• This helps us to evaluate the aggregate picture over time rather than make decisions based on single snapshots of performanceProgrammatic approach to assessment suggests applying criteria used to illustrate rigour for qualitative research – trustworthiness; credibility; dependability; confirmability

How do we use the information?

  • Only make decisions with high resolution data
    • Can’t make defensible decisions about soft skills using tiny amounts of data collected on a single clinical placementCees van der Vleuten uses the idea of the pixel resolution of the “picture” we have about a student. He suggests that we gather and collate small numbers of pixels over time to generate a high-resolution picture of what is going on.
  • This takes pressure off any one clinician as being “responsible for” a student’s failure
  • Helps avoid the problem of “failure to fail”
    • If I have to make a defensible decision, I rather make no decisionThen, the student reaches the final year and everyone agrees the student shouldn’t be there
  • Each clinician / tutor / preceptor just contributes their 3 or 7 or 4 pixels worth of data towards building the composite picture, without the pressure of pass-fail decision making attached to the data collection
  • These small pixels don’t form the basis for any single decision but are rather summed over the duration of the programme; so, rather than “professionalism” counting for 5% of a single assessment task, you have many tasks where those marks are added up over time.
  • Separate data collection from decision making
    • this kind of principle could have systemic implicationsfor all of the principles we mention, there are implications for programme design i.e. it’s hard to fit these ideas into our traditional curriculum models.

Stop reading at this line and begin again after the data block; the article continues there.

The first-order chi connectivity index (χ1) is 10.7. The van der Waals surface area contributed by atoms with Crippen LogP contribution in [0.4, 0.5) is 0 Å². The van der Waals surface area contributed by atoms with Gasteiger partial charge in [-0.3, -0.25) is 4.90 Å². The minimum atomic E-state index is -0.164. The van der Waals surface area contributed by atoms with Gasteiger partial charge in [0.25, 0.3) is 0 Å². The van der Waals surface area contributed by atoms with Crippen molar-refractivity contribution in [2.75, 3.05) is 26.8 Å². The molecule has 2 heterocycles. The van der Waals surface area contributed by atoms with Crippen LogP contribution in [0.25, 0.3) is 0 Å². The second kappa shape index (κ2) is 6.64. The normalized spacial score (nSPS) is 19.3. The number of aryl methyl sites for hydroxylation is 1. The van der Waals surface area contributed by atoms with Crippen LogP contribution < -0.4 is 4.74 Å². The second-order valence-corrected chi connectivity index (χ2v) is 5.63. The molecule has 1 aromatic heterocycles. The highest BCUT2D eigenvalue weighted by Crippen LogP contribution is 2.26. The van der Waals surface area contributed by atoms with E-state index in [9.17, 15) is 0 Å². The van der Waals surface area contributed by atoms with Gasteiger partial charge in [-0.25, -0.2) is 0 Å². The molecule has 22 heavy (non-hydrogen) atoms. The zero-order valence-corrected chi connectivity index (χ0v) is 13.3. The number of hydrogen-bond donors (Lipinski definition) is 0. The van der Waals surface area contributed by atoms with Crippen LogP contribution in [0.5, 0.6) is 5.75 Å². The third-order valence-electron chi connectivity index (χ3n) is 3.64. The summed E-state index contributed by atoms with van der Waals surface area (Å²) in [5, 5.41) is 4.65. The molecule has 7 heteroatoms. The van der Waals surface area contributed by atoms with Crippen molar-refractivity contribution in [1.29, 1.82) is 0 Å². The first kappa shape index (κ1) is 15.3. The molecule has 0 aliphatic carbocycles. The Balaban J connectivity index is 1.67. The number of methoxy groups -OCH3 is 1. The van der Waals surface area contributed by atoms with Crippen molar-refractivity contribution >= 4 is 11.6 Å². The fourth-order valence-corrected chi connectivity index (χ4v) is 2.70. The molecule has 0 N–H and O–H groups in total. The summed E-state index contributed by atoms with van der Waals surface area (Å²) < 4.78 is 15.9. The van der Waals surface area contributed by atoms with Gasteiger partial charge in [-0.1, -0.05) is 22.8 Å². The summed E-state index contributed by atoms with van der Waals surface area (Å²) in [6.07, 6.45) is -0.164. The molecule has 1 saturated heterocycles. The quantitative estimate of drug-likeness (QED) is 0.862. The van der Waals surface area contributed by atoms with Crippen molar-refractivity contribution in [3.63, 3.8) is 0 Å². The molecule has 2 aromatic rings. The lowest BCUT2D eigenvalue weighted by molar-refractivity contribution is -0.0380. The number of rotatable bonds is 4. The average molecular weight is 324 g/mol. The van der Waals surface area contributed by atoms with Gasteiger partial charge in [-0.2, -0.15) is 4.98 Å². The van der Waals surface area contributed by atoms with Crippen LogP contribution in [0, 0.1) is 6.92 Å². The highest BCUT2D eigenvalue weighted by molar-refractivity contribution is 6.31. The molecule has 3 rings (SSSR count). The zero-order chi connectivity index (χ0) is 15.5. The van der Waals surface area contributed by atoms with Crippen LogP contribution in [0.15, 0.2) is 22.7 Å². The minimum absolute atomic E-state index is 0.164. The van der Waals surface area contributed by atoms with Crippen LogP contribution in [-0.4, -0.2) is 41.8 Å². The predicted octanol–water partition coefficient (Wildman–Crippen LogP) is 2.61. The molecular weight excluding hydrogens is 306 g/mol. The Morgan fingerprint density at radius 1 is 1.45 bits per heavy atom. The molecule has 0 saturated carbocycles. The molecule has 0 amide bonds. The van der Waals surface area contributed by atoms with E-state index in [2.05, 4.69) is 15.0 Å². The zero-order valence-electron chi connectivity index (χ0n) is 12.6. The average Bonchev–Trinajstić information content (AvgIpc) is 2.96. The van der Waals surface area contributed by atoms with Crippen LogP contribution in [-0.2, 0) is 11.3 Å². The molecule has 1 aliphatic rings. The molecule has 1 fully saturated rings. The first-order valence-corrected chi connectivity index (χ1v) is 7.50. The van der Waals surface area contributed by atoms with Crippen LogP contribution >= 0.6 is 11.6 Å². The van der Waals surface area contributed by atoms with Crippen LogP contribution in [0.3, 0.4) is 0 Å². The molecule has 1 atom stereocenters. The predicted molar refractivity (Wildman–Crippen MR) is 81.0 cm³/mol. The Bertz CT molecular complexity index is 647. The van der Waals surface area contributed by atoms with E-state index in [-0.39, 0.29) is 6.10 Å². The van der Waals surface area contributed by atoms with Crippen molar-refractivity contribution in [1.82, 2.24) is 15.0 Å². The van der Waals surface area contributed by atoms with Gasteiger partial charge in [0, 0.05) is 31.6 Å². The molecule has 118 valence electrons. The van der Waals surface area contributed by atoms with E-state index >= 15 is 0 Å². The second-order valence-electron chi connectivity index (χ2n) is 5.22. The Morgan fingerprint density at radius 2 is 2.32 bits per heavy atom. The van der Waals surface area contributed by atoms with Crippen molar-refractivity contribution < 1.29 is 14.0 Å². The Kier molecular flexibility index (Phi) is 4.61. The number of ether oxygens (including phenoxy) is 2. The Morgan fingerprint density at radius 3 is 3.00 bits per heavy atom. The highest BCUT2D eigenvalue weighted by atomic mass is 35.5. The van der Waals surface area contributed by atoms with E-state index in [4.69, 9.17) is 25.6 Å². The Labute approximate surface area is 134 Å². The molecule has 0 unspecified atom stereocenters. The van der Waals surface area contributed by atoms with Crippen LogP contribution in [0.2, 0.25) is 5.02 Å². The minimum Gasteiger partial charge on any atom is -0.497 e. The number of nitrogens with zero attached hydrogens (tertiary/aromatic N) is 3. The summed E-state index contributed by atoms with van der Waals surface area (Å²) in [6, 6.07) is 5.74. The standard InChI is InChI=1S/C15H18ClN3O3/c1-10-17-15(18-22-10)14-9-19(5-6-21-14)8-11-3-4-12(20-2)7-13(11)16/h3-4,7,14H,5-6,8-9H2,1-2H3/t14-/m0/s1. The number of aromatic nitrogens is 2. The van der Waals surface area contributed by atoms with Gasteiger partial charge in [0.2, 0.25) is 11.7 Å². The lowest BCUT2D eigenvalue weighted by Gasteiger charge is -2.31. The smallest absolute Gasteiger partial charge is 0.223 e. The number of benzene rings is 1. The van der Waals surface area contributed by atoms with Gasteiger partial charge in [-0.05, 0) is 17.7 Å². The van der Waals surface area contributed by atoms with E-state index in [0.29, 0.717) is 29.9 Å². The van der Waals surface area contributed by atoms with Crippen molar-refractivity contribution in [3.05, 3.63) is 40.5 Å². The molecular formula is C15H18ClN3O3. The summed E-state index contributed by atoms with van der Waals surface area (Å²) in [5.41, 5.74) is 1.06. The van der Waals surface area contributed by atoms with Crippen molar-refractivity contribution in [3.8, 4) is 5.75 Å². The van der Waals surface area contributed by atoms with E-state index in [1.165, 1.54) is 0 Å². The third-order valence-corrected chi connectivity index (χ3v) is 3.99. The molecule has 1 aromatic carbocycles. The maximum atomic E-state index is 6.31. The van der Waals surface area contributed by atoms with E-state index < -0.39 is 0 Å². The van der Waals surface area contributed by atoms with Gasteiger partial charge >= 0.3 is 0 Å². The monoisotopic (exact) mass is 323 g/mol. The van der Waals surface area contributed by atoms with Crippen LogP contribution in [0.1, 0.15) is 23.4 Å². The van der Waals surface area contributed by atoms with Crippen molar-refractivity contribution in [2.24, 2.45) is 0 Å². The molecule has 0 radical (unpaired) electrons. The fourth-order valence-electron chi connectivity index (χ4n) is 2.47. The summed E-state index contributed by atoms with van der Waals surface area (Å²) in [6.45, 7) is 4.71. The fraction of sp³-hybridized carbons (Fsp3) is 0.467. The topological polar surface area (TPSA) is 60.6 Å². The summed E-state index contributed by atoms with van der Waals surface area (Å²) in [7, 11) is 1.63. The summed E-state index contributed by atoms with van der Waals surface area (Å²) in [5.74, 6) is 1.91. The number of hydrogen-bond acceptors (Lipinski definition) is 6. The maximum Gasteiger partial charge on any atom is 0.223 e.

• Use collective decision making
    • Anonymise the observations; give them to a panel of five clinicians to make a judgement about competent / not e.g. is this someone you would hire? No? Not competent.Is it defensible?
      • if you have 60-70 observations from 23 preceptors over 2 years, it will be (again, consider qualitative criteria for rigour as mentioned above)once such a system is in place, there are bound to be legal challenges but we cannot let that dictate what is sound practice and our current system faces legal challenges anyway – it is not as though it is perfect
    • Avoid spending too much time on students who are clear fails or clear passes (i.e., spending hours “agreeing vigorously”); rather focus energy on borderline students eg 5% or 1SEM or some such measure either side of the cut score

Incorporating this into assessment programmes and bureaucratic systems

  • This should be incorporated into rules of progression or for the award of a qualification rather than used at module level
  • We need to circumvent the tyranny of an assessment bureaucracy that demands a numerical mark to enter against a credit bearing course code on the university’s computer system
  • Options to consider
    • make a “competent” judgment (don’t use numerical scores) for each of a series of soft skills it a prerequisite / DP requirement for access to the next year of study or to the exit exams
    • make a “competent” judgement for each of a series of soft skills a subminimum requirement for the award of a qualification (irrespective of scores in other domains)
    • this would ensure that there are meaningful consequences for not being competent in soft skills that are valued in the programme and ensure that the student who scores 80% overall but is very unprofessional or very poor communicators does not qualify
    • Could convert letter grades (what the assessor gives e.g. A = Excellent, B = Good, C = Borderline, D = Weak) to number grades (what the system needs to be captured e.g. 80%, 70%, 60%, etc.)
  • This would require some planning about what kind of remediation to put in place